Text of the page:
Fire resistant room?
I'm trying to think of a better way to protect my firearms. Either with a safe or without. Either way I'd like to make a fire resistant room out of a closet. I would plan on later putting a safe in it.
Would gutting the closet and removing the door then putting in 1" sheet rock be the way to start it? The floor is concrete. I figure the ceiling and walls would be protected from heat for a while with the sheetrock. Any other ideas that I could incorporate into it?
My plans are to have a place that could stand some heat. Later on it would help to enhance the fireproffing of the safe? Maybe sheetrock and a material like nomex?
If your going to gut the closet interior , put rockwool insulation (home improvement stores will know what your looking for) between the studs prior to putting up sheet rock. You might also want to caulk the seams of the sheetrock with a commercial fire stop caulk. For the door get the highest fire rated door you can afford.
If by sheetrock you are talking of ordinary plaster wall board, the kind with paper on both sides, I don't think that will help.
Originally Posted by mlr1m
There are products such as Hardiboard and cement board (really heavy) which would do better than wallboard.
You also need to change the ceiling boards. I would think that in a serious fire the beams holding these boards would start to go. You might want to look into somehow protecting the studs as well as changing the board.
I'm going to preach what I have not yet done. Every house needs a
safe room of sorts. Unless you start from scratch it is hard to retrofit and do a really good job of it, but it is certainly possible to slow things down for intruders and flames--but you also need some smoke protection for the latter and a means to protect from heat. I think fire protection would be quite a bit more involved than just building a fire retardent wall and hoping the smoke and heat don't get you.
This is good advice. Fire rated assemblies aren't hard to do, just takes a little work. First if you aren't going to remove the non-closet side materila, then you will want to install 3 layers of 1/2-5/8" type X gypsum board, taping and mudding all seams, and stagering the seams. Caulk the joint at the corners, floor and ceiling, as archer said, the insulation will add some, but not much. You can probably get by with two layers on the ceiling. Then install a 60 minute door. You may want to price this, you might find buying a fire rated safe is close in price, not sure though.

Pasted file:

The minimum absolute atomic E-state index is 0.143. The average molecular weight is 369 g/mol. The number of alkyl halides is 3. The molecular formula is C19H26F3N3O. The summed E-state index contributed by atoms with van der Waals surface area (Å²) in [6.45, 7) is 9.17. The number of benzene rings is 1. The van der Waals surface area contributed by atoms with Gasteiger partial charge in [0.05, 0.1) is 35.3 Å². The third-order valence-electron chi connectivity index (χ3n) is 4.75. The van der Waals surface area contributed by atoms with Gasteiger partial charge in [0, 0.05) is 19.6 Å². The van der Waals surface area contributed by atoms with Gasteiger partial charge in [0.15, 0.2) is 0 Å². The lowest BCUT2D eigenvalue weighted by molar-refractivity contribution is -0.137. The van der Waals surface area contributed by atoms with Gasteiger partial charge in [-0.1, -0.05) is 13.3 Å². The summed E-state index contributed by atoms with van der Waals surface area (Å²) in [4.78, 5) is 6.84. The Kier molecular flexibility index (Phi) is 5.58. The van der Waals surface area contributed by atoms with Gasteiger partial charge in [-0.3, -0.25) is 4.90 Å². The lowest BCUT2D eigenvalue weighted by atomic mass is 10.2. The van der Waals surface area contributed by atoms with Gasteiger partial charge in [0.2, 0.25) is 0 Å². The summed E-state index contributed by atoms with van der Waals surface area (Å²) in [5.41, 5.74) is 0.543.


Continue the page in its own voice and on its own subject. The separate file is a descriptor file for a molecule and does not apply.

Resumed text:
Originally Posted by archer51
If I was going to go to all the expense of trying to make a fireproof gun room, I'd go a little farther and make a safe room/vault/tornado shelter/gun room that could serve multiple uses. One of these, for instance.
StormCloset® - Tornado Safe Rooms by RemagenSafeRooms. Elegant, above ground in-residence protection from hurricanes, F5 tornados and shields your valuables from fire and burglars. Order by phone 888-397-7142.
Consider installing residential fire sprinklers. Not just for your closet, or safe room, but your entire house. Your insurance savings may cover a signficant part of the cost.
Double layer type X sheetrock with staggered seams, fire rated door, intumescent caulk (fire caulk) any penetrations. That would be a start. A sprinkler wouldn't be a bad idea.
I'm getting plenty of good ideas here. Some of which I had never thought of or knew about before. Many of thye guns I have could never be replaced even if insured. I figure fire is the #1 danger. Later on I would like to put a safe inside it.
I wonder if an old oven would keep heat out just like it keeps it in
Some links. Sprinklers can save your family, not just your stuff.
#1. A side by side video. Totally unsurvivable in a minute and a half even with plenty of ventilation.
YouTube - Home Fire Sprinkler Demonstration
#2 Pay attention to what he says at 1:30. We do tons of water damage.
YouTube - Sprinkler Systems
#3, longer. The test starts at about 3:00 in. I'm not sure what the departments are like where you live. In my area 6 minutes is a good response time, but in other districts in my department it can be much longer and you might only get 2 on the first arriving truck. I think there's a sniper watching the video.
YouTube - The Residential Fire Sprinkler test
If you want to DIY, then NOAA and FEMA have plans on-line for retrofitting a natural disaster saferoom into your existing home. The plans could certainly be adapted.